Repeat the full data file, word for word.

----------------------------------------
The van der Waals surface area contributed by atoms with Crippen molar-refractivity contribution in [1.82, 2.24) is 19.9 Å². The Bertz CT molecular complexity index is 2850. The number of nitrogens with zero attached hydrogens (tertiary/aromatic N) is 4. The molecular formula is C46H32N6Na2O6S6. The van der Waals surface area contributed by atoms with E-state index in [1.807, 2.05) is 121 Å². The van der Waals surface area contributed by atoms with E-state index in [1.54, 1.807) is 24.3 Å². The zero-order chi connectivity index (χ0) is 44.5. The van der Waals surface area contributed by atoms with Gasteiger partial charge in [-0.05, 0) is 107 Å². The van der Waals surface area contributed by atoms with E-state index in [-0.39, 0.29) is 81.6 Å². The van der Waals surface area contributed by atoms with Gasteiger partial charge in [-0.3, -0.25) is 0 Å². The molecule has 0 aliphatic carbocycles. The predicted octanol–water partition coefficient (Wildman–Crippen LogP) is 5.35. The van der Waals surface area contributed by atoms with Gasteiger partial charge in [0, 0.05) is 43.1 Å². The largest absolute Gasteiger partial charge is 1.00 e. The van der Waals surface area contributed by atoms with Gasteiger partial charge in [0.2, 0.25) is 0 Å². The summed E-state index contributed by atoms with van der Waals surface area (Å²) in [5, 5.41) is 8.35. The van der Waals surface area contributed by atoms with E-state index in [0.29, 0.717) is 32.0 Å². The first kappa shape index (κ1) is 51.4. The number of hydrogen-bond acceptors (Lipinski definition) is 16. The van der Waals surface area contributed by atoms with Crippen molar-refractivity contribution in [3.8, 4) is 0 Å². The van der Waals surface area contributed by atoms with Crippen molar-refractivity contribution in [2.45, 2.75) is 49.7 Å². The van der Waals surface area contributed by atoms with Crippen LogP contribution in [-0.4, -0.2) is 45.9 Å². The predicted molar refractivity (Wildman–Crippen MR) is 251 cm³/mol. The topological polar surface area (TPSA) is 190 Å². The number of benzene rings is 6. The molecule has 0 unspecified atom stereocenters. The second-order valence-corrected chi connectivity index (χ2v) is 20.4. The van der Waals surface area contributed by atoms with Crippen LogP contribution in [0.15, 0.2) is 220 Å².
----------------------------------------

The van der Waals surface area contributed by atoms with Crippen molar-refractivity contribution in [1.82, 2.24) is 19.9 Å². The Bertz CT molecular complexity index is 2850. The number of nitrogens with zero attached hydrogens (tertiary/aromatic N) is 4. The molecular formula is C46H32N6Na2O6S6. The van der Waals surface area contributed by atoms with E-state index in [1.807, 2.05) is 121 Å². The van der Waals surface area contributed by atoms with E-state index in [1.54, 1.807) is 24.3 Å². The zero-order chi connectivity index (χ0) is 44.5. The van der Waals surface area contributed by atoms with Gasteiger partial charge in [-0.05, 0) is 107 Å². The van der Waals surface area contributed by atoms with E-state index in [-0.39, 0.29) is 81.6 Å². The van der Waals surface area contributed by atoms with Gasteiger partial charge in [-0.3, -0.25) is 0 Å². The molecule has 0 aliphatic carbocycles. The predicted octanol–water partition coefficient (Wildman–Crippen LogP) is 5.35. The van der Waals surface area contributed by atoms with Gasteiger partial charge in [0, 0.05) is 43.1 Å². The largest absolute Gasteiger partial charge is 1.00 e. The van der Waals surface area contributed by atoms with Gasteiger partial charge in [0.2, 0.25) is 0 Å². The summed E-state index contributed by atoms with van der Waals surface area (Å²) in [5, 5.41) is 8.35. The van der Waals surface area contributed by atoms with E-state index in [0.29, 0.717) is 32.0 Å². The first kappa shape index (κ1) is 51.4. The number of hydrogen-bond acceptors (Lipinski definition) is 16. The van der Waals surface area contributed by atoms with Crippen molar-refractivity contribution in [3.8, 4) is 0 Å². The van der Waals surface area contributed by atoms with Crippen molar-refractivity contribution in [2.45, 2.75) is 49.7 Å². The van der Waals surface area contributed by atoms with Crippen LogP contribution in [-0.4, -0.2) is 45.9 Å². The predicted molar refractivity (Wildman–Crippen MR) is 251 cm³/mol. The topological polar surface area (TPSA) is 190 Å². The number of benzene rings is 6. The molecule has 0 unspecified atom stereocenters. The second-order valence-corrected chi connectivity index (χ2v) is 20.4. The van der Waals surface area contributed by atoms with Crippen LogP contribution in [0.15, 0.2) is 220 Å².